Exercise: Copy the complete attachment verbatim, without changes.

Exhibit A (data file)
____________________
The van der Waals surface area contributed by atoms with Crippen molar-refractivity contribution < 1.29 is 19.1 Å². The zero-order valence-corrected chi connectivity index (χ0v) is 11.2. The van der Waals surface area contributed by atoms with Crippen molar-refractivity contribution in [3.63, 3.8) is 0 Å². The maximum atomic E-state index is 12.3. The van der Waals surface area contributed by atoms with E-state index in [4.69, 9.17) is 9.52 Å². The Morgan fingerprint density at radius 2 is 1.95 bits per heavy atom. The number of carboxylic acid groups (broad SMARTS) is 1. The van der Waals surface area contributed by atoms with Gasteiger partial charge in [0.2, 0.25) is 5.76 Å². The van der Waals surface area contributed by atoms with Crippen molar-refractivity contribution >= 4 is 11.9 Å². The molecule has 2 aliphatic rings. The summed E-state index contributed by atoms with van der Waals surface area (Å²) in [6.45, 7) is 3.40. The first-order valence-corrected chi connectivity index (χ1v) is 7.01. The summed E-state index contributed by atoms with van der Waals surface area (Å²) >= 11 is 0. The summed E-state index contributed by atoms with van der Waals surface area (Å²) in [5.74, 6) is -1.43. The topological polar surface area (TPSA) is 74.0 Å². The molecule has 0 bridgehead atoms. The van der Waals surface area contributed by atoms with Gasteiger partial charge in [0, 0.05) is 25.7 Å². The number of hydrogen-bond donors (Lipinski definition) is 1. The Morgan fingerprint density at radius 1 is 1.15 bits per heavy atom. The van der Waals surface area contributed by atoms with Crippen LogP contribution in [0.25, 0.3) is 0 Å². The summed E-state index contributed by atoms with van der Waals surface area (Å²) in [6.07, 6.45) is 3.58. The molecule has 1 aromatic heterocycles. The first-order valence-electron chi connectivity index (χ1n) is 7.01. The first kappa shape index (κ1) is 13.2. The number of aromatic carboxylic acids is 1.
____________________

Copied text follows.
The van der Waals surface area contributed by atoms with Crippen molar-refractivity contribution < 1.29 is 19.1 Å². The zero-order valence-corrected chi connectivity index (χ0v) is 11.2. The van der Waals surface area contributed by atoms with Crippen molar-refractivity contribution in [3.63, 3.8) is 0 Å². The maximum atomic E-state index is 12.3. The van der Waals surface area contributed by atoms with E-state index in [4.69, 9.17) is 9.52 Å². The Morgan fingerprint density at radius 2 is 1.95 bits per heavy atom. The number of carboxylic acid groups (broad SMARTS) is 1. The van der Waals surface area contributed by atoms with Gasteiger partial charge in [0.2, 0.25) is 5.76 Å². The van der Waals surface area contributed by atoms with Crippen molar-refractivity contribution >= 4 is 11.9 Å². The molecule has 2 aliphatic rings. The summed E-state index contributed by atoms with van der Waals surface area (Å²) in [6.45, 7) is 3.40. The first-order valence-corrected chi connectivity index (χ1v) is 7.01. The summed E-state index contributed by atoms with van der Waals surface area (Å²) >= 11 is 0. The summed E-state index contributed by atoms with van der Waals surface area (Å²) in [5.74, 6) is -1.43. The topological polar surface area (TPSA) is 74.0 Å². The molecule has 0 bridgehead atoms. The van der Waals surface area contributed by atoms with Gasteiger partial charge in [0, 0.05) is 25.7 Å². The number of hydrogen-bond donors (Lipinski definition) is 1. The Morgan fingerprint density at radius 1 is 1.15 bits per heavy atom. The van der Waals surface area contributed by atoms with Crippen LogP contribution in [0.25, 0.3) is 0 Å². The summed E-state index contributed by atoms with van der Waals surface area (Å²) in [6.07, 6.45) is 3.58. The molecule has 1 aromatic heterocycles. The first-order valence-electron chi connectivity index (χ1n) is 7.01. The first kappa shape index (κ1) is 13.2. The number of aromatic carboxylic acids is 1.